Blog Entry

Why does South Florida fail in pro sports?

Posted on: March 8, 2008 5:08 pm
 

Name me a professional sports team in South Florida that has had continued success in the last ten years. I can't.

The Florida Marlins have had two World Series Championships in their short existence, but the space inbetween those glories has been marred by dissapointing and disheartening seasons, failing to capture the support and devotion of a stable fan base. Whether the support of the fans is needed to produce a consistently competitive team, or the competitive team is needed to garner the support of the fans, is in question. My views have always been rooted in faith and loyalty above all, but we are talking about South Florida, here... The team cannot even keep a stable roster, let alone a collection of souls willing and wanting to watch such a roster. Future star players now pass through, or jump off from, this two-time champion team, and fans seem reluctant to put any of themselves into the Marlins, not wanting to be crushed by the perennial gutting of personnel.

The Miami Dolphins have been a blemish on the face of South Florida for some time, and of what few pious fans are left, many of them have been driven to insanity by the overwhelming lack of production. It has been quite common in the last month or so for me to hear, "Playoffs this year, baby!", or "Super Bowl in two years, count on it!". While both are certainly possible, neither are very probable. You see, reality is now an afterthought for South Florida, because the failure of the last decade has been so prevalent in the thoughts of fans that even the smallest ray of hope brings about monumental changes. No longer do fans of this franchise despair, and no longer do they attempt to see anything but the greatest of outcomes... A breath of fresh air, or more appropriately, the simple opportunity for fresh air, has reignited interest for the Dolphins. That's good, but the only solid thing Miami has produced for themselves in the last year was a win. This season has yet to start.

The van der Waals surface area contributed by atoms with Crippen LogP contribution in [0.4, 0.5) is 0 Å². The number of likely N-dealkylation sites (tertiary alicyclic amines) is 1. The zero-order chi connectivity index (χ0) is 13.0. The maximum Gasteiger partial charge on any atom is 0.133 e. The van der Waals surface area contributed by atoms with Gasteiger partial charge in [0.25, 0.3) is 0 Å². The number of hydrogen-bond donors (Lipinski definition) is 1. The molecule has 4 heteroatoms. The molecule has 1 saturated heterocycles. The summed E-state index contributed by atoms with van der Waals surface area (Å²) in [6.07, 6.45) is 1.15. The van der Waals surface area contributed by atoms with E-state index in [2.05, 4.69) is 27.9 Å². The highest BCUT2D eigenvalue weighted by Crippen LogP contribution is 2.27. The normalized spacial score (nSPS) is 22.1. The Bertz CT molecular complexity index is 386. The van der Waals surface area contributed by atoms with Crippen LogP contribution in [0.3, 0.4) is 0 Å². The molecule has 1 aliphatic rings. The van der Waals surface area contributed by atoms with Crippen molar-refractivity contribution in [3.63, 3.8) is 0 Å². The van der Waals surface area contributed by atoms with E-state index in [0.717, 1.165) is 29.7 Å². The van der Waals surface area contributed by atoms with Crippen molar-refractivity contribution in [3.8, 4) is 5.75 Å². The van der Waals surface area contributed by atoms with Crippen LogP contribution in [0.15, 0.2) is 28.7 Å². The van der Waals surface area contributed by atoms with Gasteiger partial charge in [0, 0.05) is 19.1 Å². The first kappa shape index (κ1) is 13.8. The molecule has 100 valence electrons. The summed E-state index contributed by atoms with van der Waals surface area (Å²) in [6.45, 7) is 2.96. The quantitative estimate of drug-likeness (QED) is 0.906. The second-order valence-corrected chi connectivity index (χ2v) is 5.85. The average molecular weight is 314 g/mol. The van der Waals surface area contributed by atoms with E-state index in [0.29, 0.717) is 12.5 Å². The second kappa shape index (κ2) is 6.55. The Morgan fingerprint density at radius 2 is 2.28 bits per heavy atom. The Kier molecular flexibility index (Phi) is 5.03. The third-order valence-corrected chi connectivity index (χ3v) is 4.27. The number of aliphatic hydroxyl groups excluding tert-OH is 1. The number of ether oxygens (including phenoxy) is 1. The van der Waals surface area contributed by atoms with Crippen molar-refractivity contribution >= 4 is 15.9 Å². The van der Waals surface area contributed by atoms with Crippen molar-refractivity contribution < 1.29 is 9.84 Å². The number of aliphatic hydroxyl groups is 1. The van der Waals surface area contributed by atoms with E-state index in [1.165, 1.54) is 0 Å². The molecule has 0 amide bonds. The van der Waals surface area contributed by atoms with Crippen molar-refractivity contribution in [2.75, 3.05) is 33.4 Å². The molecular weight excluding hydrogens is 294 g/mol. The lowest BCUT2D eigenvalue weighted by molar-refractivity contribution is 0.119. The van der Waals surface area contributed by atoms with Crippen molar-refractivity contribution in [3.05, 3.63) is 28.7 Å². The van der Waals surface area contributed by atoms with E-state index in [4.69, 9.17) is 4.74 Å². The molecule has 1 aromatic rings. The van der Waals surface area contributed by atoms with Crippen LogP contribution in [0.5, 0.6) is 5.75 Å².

Basketball is a tremendous sport... for anyone who is a fan of any team other than the Heat. Right now, basketball is a grim reminder of a failure we are eager to forget. It is simply a note of bitter and consistent dissapointment at the bottom of the front page. It has now become a consecutive affair of a passive attitude. Expectations have not moved from next year since the championship a few years ago. Such a time feels so much longer... With 11 wins, neither player nor fan gives much of a thought to the remainder of this dismal season. Even the coach seems desperate for the best possible exit route. But fans of the team cannot escape their loyalty, and therefore must endure the shame that is pervasive among South Florida professional sports. We cling to the name of Dwayne Wade for the most minute bit of confidence and pride, though I don't think any fans have felt such a thing in some time.

Although the necks of South Floridians are too sore from the continual hanging that they are subjected to, it is worth noting that if they were to be raised for anything, it would be the playoff-hopeful Florida Panthers. That's right, a hockey team is the most popular team in South Florida. And the only one with a winning record. Wins over Atlanta and Carolina could push this team into the top of a very tightly contested division, and to the center of South Floridians' hearts. But even so, it is hard for me to imagine a packed and roaring arena full of Florida fans, playoffs or not...

Why is it that South Florida is so inferior to the other names in professional sports? No, these teams are not yearly bottom-feeders, but you are more likely to see paper-bag headed fans year after year in South Florida than anywhere else. Is it a lack of management by the higher-ups? Is it the lack of support by any conceiveable fanbase? Or is it simply the aura of failure and disspointment that hangs over any currently unfortunate soul connected to the area?

I am a true fan of the Marlins, Heat, and Panthers, as well as my beloved Miami Hurricanes. And this devotion has prompted me to ask those outside these organizations, fans of any other team, just what they percieve the problem to be, and take a look at the difference between their teams and the teams of South Florida. I ask the opinions of fellow South Floridians as well, as we are all in the same boat, and new perspective on the same issue is always greatly appreciated.

I would love to elaborate more on just about everything, but it seems to be raining directly over my head at the moment, and nowhere else... such is the luck of a loyal South Floridian.

Category: General
Comments

Since: Feb 9, 2008
Posted on: March 25, 2008 6:39 pm
 

Why does South Florida fail in pro sports?